• Why do you think the writer chose to use a line graph here?

Read and discuss the article to confirm students' ideas.  

What’s important here?

Scientists represent their ideas in a variety of ways, including using graphs and tables. Graphs are useful for illustrating patterns, while tables are useful for organising data. Like any other visual representation, it is important to understand the context of the data shown in tables and graphs otherwise conclusions drawn can be misleading.

Being familiar with the literacy practices of science supports citizens to think in new ways and provides a foundation to critically interact with articles about science in the media and to participate as critical, informed, and responsible citizens in a society in which science plays a significant role. (This is the purpose of science in NZC.)

What are we looking for?

  • Can students recognise the purpose for which a table or graph is used?
  • Can they identify what the table or graph highlights and what it doesn’t show clearly, or leaves out?
  • Can they recognise the limits of the conclusions that can be drawn from a particular graph or table?  Can they recognise which questions can be answered and which can't?

Opportunities to learn at different curriculum levels

For suggestions about adapting tasks in ways that allow students to show progress in gathering and interpreting data see  Progressions .

Exploring further

Bat Maths (Connected 1, 2002, pages 24-25) follows another article, The Bat DetectiveTo illustrate the importance of context, give the bar graph on page 25 to the students to try and make sense of before reading the articles. Ask: What's missing? What else do we need to know?  Revisit the graph after reading the articles, and discuss how the background information helped position the data.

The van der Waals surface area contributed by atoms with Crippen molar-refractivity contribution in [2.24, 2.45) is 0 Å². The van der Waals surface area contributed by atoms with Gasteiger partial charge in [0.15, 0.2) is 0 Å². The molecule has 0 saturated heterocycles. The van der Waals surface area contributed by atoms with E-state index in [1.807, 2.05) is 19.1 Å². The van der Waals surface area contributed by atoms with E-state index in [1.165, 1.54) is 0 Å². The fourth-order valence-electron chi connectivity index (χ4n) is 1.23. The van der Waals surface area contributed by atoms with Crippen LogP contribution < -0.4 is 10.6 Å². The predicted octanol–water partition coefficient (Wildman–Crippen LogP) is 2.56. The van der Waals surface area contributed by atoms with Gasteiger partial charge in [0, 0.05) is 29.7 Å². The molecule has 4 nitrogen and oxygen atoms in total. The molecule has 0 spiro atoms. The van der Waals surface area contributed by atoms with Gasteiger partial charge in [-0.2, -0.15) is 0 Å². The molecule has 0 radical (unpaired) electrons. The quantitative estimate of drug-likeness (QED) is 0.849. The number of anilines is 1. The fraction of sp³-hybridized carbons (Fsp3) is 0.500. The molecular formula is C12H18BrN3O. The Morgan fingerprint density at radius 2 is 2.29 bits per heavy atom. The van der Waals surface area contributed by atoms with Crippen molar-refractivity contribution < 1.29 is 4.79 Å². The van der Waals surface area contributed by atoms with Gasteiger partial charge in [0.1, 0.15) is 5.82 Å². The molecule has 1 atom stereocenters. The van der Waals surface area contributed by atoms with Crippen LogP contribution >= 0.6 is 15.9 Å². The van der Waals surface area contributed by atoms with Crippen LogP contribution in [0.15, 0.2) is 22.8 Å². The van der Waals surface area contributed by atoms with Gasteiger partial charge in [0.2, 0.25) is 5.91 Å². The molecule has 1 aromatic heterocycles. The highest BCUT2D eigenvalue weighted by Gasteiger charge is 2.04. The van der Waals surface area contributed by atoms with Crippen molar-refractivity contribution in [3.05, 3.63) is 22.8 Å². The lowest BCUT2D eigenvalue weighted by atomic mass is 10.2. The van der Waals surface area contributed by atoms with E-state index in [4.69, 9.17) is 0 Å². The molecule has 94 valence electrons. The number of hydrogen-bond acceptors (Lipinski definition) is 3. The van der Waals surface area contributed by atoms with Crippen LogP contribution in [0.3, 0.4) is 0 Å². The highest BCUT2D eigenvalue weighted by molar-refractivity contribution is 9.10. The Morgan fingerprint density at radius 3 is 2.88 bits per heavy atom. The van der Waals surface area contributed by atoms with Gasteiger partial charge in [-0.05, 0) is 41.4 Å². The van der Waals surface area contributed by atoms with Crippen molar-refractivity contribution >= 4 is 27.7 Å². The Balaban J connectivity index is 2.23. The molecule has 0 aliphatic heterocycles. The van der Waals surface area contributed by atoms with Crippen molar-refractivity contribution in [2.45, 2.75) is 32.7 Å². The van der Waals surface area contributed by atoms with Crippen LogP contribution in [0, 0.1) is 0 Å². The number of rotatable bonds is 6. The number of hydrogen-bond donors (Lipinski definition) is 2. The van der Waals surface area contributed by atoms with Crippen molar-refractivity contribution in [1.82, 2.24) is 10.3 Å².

In Figure It Out: Statistics, Level 3-4 (2001) there is an activity called Bean Climbing. The questions that go with the graph on page 10 help students look at the patterns of the data.

Graphs published in newspapers, etc., are often good for conversations about the patterns shown, and what the graph does and does not show.

A teacher resource can be found in the support material of the Assessment Resource Banks:  Tables and graphs

Other resources for this capability

Watch Me! (L1) Ready to Read series 2009, Guided Reading level: yellow

Seeds (L1 & 2) Connected 1, 1999

Light and Colour: Our Vision of the World (L1 & 2) Building Science Concepts, Booklet 10

Standing Up: Skeletons and Frameworks (L1 & 2) Building Science Concepts, Booklet 51

An Interview with a Glass of Water (L3 & 4) Connected 2, 2002

Ferns (L3 & 4) Connected 3, 2002

Spring is a Season: How Living Things Respond to Seasonal Changes (L3 & 4) Building Science Concepts, Booklet 44

The Air around Us: Exploring the Substance We Live in (L4) Building Science Concepts, Booklet 30

Catch My Drift (L4 & 5) Connected, Level 4, 2012

Bioaccumulation interactive (L5) Science Learning Hub

The elements: element analyser interactive (L5) Digistore on TKI

Garden Bird Survey: Participants’ Stories (L5) Landcare Research webpage

The Modified Mercalli Intensity Scale (L5) GNS Science webpage

Key words

Connected, rain, graphs